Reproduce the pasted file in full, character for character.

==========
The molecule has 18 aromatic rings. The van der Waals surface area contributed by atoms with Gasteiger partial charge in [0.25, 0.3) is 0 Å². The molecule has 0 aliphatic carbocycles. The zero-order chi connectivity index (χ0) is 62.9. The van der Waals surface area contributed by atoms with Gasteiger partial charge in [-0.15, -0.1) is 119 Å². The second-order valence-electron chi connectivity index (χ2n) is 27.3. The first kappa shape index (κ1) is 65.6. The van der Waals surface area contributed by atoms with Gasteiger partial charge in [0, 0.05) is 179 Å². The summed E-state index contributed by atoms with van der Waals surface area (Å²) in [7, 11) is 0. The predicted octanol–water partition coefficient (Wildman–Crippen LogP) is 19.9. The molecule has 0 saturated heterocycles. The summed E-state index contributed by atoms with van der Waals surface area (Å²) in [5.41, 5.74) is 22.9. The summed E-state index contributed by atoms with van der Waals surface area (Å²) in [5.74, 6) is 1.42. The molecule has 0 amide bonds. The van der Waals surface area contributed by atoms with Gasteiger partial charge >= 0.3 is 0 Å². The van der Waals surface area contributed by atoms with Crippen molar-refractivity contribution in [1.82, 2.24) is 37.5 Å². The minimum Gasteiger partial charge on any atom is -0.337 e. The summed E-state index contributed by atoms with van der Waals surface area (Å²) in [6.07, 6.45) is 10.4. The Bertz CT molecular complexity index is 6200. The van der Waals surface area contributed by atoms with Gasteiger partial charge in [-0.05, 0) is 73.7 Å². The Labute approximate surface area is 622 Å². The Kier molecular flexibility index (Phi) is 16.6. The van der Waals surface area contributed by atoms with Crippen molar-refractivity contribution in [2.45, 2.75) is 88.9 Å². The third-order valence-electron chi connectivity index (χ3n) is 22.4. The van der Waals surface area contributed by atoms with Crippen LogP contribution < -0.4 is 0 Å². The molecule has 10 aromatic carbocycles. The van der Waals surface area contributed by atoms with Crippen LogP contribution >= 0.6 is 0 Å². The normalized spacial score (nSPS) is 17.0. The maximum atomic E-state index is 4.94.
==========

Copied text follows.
The molecule has 18 aromatic rings. The van der Waals surface area contributed by atoms with Gasteiger partial charge in [0.25, 0.3) is 0 Å². The molecule has 0 aliphatic carbocycles. The zero-order chi connectivity index (χ0) is 62.9. The van der Waals surface area contributed by atoms with Gasteiger partial charge in [-0.15, -0.1) is 119 Å². The second-order valence-electron chi connectivity index (χ2n) is 27.3. The first kappa shape index (κ1) is 65.6. The van der Waals surface area contributed by atoms with Gasteiger partial charge in [0, 0.05) is 179 Å². The summed E-state index contributed by atoms with van der Waals surface area (Å²) in [7, 11) is 0. The predicted octanol–water partition coefficient (Wildman–Crippen LogP) is 19.9. The molecule has 0 saturated heterocycles. The summed E-state index contributed by atoms with van der Waals surface area (Å²) in [5.41, 5.74) is 22.9. The summed E-state index contributed by atoms with van der Waals surface area (Å²) in [5.74, 6) is 1.42. The molecule has 0 amide bonds. The van der Waals surface area contributed by atoms with Gasteiger partial charge >= 0.3 is 0 Å². The van der Waals surface area contributed by atoms with Crippen molar-refractivity contribution in [1.82, 2.24) is 37.5 Å². The minimum Gasteiger partial charge on any atom is -0.337 e. The summed E-state index contributed by atoms with van der Waals surface area (Å²) in [6.07, 6.45) is 10.4. The Bertz CT molecular complexity index is 6200. The van der Waals surface area contributed by atoms with Gasteiger partial charge in [-0.05, 0) is 73.7 Å². The Labute approximate surface area is 622 Å². The Kier molecular flexibility index (Phi) is 16.6. The van der Waals surface area contributed by atoms with Crippen molar-refractivity contribution in [2.45, 2.75) is 88.9 Å². The third-order valence-electron chi connectivity index (χ3n) is 22.4. The van der Waals surface area contributed by atoms with Crippen LogP contribution < -0.4 is 0 Å². The molecule has 10 aromatic carbocycles. The van der Waals surface area contributed by atoms with Crippen LogP contribution >= 0.6 is 0 Å². The normalized spacial score (nSPS) is 17.0. The maximum atomic E-state index is 4.94.